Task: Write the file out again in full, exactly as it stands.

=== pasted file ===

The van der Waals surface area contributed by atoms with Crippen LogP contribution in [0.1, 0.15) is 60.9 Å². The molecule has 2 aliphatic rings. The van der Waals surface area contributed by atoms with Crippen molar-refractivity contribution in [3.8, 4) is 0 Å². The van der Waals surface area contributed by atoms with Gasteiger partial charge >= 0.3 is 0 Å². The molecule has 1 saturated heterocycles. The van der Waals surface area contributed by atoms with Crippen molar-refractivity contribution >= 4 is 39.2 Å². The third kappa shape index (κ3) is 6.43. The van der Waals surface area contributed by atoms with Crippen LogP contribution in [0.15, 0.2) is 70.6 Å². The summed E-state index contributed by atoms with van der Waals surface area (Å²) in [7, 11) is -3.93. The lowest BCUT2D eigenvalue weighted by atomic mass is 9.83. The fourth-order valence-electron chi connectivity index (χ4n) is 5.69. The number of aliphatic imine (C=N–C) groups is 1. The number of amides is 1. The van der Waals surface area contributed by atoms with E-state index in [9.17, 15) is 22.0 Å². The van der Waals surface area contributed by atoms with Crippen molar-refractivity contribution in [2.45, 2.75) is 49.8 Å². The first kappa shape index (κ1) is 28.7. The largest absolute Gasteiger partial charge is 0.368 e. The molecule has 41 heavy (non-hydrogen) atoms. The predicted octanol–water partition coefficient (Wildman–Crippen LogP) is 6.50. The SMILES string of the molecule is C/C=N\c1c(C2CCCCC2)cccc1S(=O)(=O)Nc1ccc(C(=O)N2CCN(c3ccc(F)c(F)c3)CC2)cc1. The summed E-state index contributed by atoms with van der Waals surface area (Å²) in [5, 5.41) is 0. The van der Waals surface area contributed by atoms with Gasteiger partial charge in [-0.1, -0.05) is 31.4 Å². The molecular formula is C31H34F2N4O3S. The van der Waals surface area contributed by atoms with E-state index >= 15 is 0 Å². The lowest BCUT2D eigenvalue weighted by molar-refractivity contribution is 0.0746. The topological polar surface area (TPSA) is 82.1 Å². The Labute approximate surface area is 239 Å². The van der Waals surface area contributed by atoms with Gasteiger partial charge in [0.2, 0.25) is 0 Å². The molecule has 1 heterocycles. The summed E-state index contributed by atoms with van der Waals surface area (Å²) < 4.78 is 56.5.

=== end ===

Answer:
The van der Waals surface area contributed by atoms with Crippen LogP contribution in [0.1, 0.15) is 60.9 Å². The molecule has 2 aliphatic rings. The van der Waals surface area contributed by atoms with Crippen molar-refractivity contribution in [3.8, 4) is 0 Å². The van der Waals surface area contributed by atoms with Gasteiger partial charge >= 0.3 is 0 Å². The molecule has 1 saturated heterocycles. The van der Waals surface area contributed by atoms with Crippen molar-refractivity contribution >= 4 is 39.2 Å². The third kappa shape index (κ3) is 6.43. The van der Waals surface area contributed by atoms with Crippen LogP contribution in [0.15, 0.2) is 70.6 Å². The summed E-state index contributed by atoms with van der Waals surface area (Å²) in [7, 11) is -3.93. The lowest BCUT2D eigenvalue weighted by atomic mass is 9.83. The fourth-order valence-electron chi connectivity index (χ4n) is 5.69. The number of aliphatic imine (C=N–C) groups is 1. The number of amides is 1. The van der Waals surface area contributed by atoms with E-state index in [9.17, 15) is 22.0 Å². The van der Waals surface area contributed by atoms with Crippen molar-refractivity contribution in [2.45, 2.75) is 49.8 Å². The first kappa shape index (κ1) is 28.7. The largest absolute Gasteiger partial charge is 0.368 e. The molecule has 41 heavy (non-hydrogen) atoms. The predicted octanol–water partition coefficient (Wildman–Crippen LogP) is 6.50. The SMILES string of the molecule is C/C=N\c1c(C2CCCCC2)cccc1S(=O)(=O)Nc1ccc(C(=O)N2CCN(c3ccc(F)c(F)c3)CC2)cc1. The summed E-state index contributed by atoms with van der Waals surface area (Å²) in [5, 5.41) is 0. The van der Waals surface area contributed by atoms with Gasteiger partial charge in [-0.1, -0.05) is 31.4 Å². The molecular formula is C31H34F2N4O3S. The van der Waals surface area contributed by atoms with E-state index >= 15 is 0 Å². The lowest BCUT2D eigenvalue weighted by molar-refractivity contribution is 0.0746. The topological polar surface area (TPSA) is 82.1 Å². The Labute approximate surface area is 239 Å². The van der Waals surface area contributed by atoms with Gasteiger partial charge in [0.2, 0.25) is 0 Å². The molecule has 1 heterocycles. The summed E-state index contributed by atoms with van der Waals surface area (Å²) < 4.78 is 56.5.